Keith Stone, staff writer
People around the world are circling their online wagons following recent terrorist attacks around the world that left 130 people dead and more than 350 people injured in Paris alone.
For example, Enda Kenny, an Irish politician, tweeted that, “This is a shocking attack on humanity. Our thoughts and prayers are with the victims and families. We stand with France tonight.”
He is far from alone. In the immediate hours and days following the Paris attacks, Facebook was overcome by thousands of vertical blue, white, and red filters placed on profile pictures. People showed their solidarity with the French people as they changed their pictures to represent the French flag.
The international crusade doesn’t end abroad however. At Beverly, hundreds of students have participated by changing their profile pictures or by posting lengthy statuses expressing their feelings about the attack.
Junior Ethan Harris was not alone in his sentiment that, “France is our oldest ally, of course we’re going to focus on them…While it is vitally important that we do report every other tragedy…it is just as important for us to back up our closest allies, regardless of how much spotlight they get.”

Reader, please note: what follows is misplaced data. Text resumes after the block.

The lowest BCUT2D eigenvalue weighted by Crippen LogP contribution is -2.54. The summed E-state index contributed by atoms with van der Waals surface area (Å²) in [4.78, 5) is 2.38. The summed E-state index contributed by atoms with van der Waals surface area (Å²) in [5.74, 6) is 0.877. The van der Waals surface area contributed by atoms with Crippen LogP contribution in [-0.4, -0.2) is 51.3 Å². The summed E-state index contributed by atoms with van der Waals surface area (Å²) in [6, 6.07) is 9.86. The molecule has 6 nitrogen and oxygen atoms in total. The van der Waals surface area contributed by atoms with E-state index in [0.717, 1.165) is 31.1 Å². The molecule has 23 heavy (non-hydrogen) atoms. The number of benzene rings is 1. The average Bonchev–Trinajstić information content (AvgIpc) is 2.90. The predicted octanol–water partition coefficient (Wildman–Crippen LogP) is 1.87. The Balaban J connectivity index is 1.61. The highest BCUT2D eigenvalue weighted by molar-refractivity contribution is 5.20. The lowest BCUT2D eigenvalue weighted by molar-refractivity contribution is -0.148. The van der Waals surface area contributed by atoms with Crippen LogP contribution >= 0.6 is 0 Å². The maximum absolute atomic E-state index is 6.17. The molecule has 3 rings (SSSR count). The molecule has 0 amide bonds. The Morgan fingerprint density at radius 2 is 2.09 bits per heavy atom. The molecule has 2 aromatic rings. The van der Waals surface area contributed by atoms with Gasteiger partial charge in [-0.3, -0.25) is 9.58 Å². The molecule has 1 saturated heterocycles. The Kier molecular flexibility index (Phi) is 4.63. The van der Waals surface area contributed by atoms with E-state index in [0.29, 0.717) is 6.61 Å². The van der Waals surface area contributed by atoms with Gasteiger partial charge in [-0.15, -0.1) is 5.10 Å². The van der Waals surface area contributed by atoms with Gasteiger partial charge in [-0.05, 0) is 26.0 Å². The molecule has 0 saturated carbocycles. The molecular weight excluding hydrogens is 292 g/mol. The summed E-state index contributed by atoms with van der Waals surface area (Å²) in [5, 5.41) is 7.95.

This movement had a profound effect on many people, including some French Beverly students.
“I feel like people are somewhat feeling the pain that I felt and that even though they aren’t French that they support me all the way,” junior Sacha Sarfati said.
However, as Facebook was blanketed with supporting statuses and pictures, not every observer felt satisfied with this social campaign.
Some, like junior Ariel Moaddel, felt that Paris was attracting a lot of attention when “Israel has had more civilians killed by the same terrorists this year but that goes unnoticed…No one changed their profile pictures to their flag colors.”
However, as the rest of the world steps up attacks on the terrorist organization responsible, ISIL, the citizens of Paris have most of the world behind them.
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